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The Effect of Stay-at-Home Orders on COVID-19 Infections in the United States

Our take —

This study estimated that a coordinated, nationwide policy encouraging individuals to stay at home would have considerably decreased the number of COVID-19 cases in the US. Stay-at-home and shelter-in-place ordinances likely achieved peak effectiveness in mitigating COVID-19 transmission nearly one month after initial announcement, suggesting interventions have impacts relatively soon after implementation. These policies, nonetheless, were often implemented alongside other interventions enforcing physical distancing, adding uncertainty about their independent effects on COVID-19 transmission.

Study design


Study population and setting

The objective of the study was to determine the impact of stay-at-home and shelter-in-place ordinances on COVID-19 transmission in the United States. The authors estimated the rate of new COVID-19 infections at the county level from March 1 to April 16, 2020, specifying in a model infectivity, susceptibility, and recovery as parameters, and then modeling outcomes as a function of time and the existence of stay-at-home orders. To estimate the effectiveness of stay-at-home or shelter-in-place ordinances on COVID-19 epidemic growth, the authors compared daily county-level trends in COVID-19 incidence before and after these policies were announced in each municipality.

Summary of Main Findings

Implementation of stay-at-home and shelter-in-place policies were estimated to have exponentially reduced COVID-19 infections over time, from a mean incidence reduction of 3.9% one week after implementation (95% CI: 1.2 – 6.6%) to a 22.6% mean reduction 27 days after implementation (95% CI: 14.8 – 30.5%) corresponding to a net decline in new cases. The initial announcement of these policies (as early as March 16, 2020) preceded estimated peak COVID-19 incidence across municipalities. Applying the effect estimates to the entire United States under the counterfactual scenario in which every county issued stay-at-home orders on March 16, 2020 (the day a national emergency was declared), translated into a 63.2% decrease in cases.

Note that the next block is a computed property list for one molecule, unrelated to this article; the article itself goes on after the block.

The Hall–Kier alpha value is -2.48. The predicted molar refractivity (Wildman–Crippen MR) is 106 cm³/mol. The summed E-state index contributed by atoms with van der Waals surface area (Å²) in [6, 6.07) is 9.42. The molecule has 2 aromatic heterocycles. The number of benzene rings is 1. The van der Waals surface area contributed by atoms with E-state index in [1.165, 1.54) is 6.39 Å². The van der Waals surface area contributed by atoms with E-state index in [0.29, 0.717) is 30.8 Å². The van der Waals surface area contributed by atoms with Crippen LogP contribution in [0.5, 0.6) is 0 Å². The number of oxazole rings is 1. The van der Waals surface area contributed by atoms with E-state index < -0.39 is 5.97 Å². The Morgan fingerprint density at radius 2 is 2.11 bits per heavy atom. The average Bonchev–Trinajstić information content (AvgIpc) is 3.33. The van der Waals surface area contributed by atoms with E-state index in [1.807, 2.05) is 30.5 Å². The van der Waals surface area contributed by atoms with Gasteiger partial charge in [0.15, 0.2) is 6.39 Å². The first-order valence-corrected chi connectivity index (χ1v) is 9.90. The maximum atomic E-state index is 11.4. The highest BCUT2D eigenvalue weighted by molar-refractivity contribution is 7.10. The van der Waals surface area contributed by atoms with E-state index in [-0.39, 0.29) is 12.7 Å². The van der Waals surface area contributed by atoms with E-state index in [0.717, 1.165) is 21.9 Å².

Study Strengths

The authors aggregated stay-at-home and shelter-in-place ordinances at various ecological scales (e.g., state and municipal) to estimate impact of these policies on COVID-19 transmission at a national scale. The authors also accounted for heterogeneity in county characteristics and the timing of shelter-in-place ordinance announcements. The authors recognize some of the challenges in doing causal inference in these longitudinal state-level settings with varying treatment start dates, and do reasonable model checks regarding some of those issues, including inspecting trends in the pre-period.


Stay-at-home and shelter-in-place ordinances were often accompanied by other policies designed to enforce physical distancing (e.g., school and business closures, mass gathering prohibitions), limiting inferences about their independent effects. The epidemiological model used to estimate COVID-19 transmission, while derived from empirical estimates of confirmed COVID-19 cases in the United States, may underestimate true transmission patterns (given shortages in testing capacity in the U.S.), resulting in misleading inferences about the impact of these policies on COVID-19 transmission. There is limited discussion of the selection factors involved, i.e., why some counties implemented this measure and how they may differ from those that did not.

Value added

This is among the first studies to apply causal inference methods to estimate impact of stay-at-home and shelter-in-place orders on COVID-19 transmission in the United States.